Northern Pike

Pike strike hard and are aggressive fighters. They have a nasty habit of swinging their toothy jaws violently back and forth as they are brought into the boat.  They’re a lot easier to handle on the pontoon boat than in the row boat, but the firm, white flesh is worth the bit of adventure. We prepared them according to the following recipe and then enjoyed them as a local version of traditional smørrebrød.

Pike

Dark rye, herb butter, pickled pike, sour cream, pickled red cabbage.

Pickled Pike

2 pike fillets (standard fillet, no need to avoid “Y” bones), cut into 1 inch chunks

Dissolve 1/2 cup salt in 2 cups of cold water and place in non-reactive container to fully submerge the fish. Refrigerate for 24 hours.

Drain, rinse, and cover with white wine vinegar. Refrigerator for 24 hours then remove and drain.

Heat 1 cup wine vinegar, 1/2 cup sugar, 4 cloves, 2 bay leaves, 1 tsp. mustard seed, 1/2 tsp. whole allspice, and 1/2 tsp. whole peppercorns in a medium saucepan over medium heat until boiling, then allow to fully cool. Thinly slice 1 sweet onion. After pickling brine is fully cooled, place fish and onions in jars and cover with brine. Refrigerate for at least one week.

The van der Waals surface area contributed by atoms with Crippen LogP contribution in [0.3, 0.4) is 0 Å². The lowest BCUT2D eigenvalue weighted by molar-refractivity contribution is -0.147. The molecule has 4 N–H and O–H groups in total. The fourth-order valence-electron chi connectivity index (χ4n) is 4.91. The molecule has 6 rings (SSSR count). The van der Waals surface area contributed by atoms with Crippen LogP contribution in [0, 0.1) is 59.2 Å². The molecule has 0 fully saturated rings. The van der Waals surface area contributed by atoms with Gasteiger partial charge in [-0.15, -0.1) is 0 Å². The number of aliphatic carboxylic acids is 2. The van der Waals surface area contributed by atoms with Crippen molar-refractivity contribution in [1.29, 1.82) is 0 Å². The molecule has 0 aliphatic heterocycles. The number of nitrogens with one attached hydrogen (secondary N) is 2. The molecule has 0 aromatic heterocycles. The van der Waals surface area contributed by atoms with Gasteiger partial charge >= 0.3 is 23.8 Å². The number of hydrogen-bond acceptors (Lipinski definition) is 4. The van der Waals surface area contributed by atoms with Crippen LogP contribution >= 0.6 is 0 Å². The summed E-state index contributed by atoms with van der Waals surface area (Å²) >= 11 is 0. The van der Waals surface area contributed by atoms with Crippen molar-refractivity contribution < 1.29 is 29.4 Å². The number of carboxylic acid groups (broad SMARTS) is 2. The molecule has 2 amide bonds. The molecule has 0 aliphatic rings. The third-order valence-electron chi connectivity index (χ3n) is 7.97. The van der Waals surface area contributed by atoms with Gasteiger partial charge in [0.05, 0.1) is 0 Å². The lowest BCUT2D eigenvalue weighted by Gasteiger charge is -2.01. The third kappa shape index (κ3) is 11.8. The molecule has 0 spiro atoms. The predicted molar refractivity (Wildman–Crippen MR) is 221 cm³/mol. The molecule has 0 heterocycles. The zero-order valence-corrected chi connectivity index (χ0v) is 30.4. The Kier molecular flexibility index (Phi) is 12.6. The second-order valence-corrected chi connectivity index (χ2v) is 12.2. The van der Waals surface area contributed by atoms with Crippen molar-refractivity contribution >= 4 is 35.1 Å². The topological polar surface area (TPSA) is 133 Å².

In Praise of Smørrebrød

Nordic cuisine has ascended in recent years to join the culinary pantheon of fine dining, a welcome broadening of the traditional European references for modern American experimentation. Such a re-emergence of Nordic influences generates an interesting confluence in the Midwest, particularly in Wisconsin and Minnesota, where immigrants settled a few generations ago.  They brought with them a great number of culinary traditions, including the open faced sandwich – smørrebrød. In the simplest form, this is a specific style of rye bread, spread with butter, and topped with meats and accompaniments, eaten with a fork and knife. These sandwiches were a traditional lunch offering, and the butter was intended to keep the bread from getting soggy under the toppings. The name literally means “butter bread” in Danish.

If you want a more in-depth description of the current Danish traditions, the blog – danishsandwich.com goes into the more formal service traditions as well as the line-up of sandwiches that have become somewhat standardized in Denmark. We would rather refer you to a passionate expert, than try to do justice to the tradition in this short piece. And while we’re referring to experts, we’d also recommend the blog and cookbook from Brett Laidlaw, Trout Caviar, which is where we started our more in-depth reading on these Danish open-faced sandwiches.  He views them as a canvas for expression of his love of local ingredients and local traditions. Throughout both his cookbook and his blog, he captures much of what we consider Great Lakes Cuisine.

The particular local love we wanted to express on our version of smørrebrød was for smoked meats. We have explored the smoked meat topic before, but we made a recent pilgrimage to Wittenberg, WI to the temple of all that is smokey, meaty goodness – Nueske’s.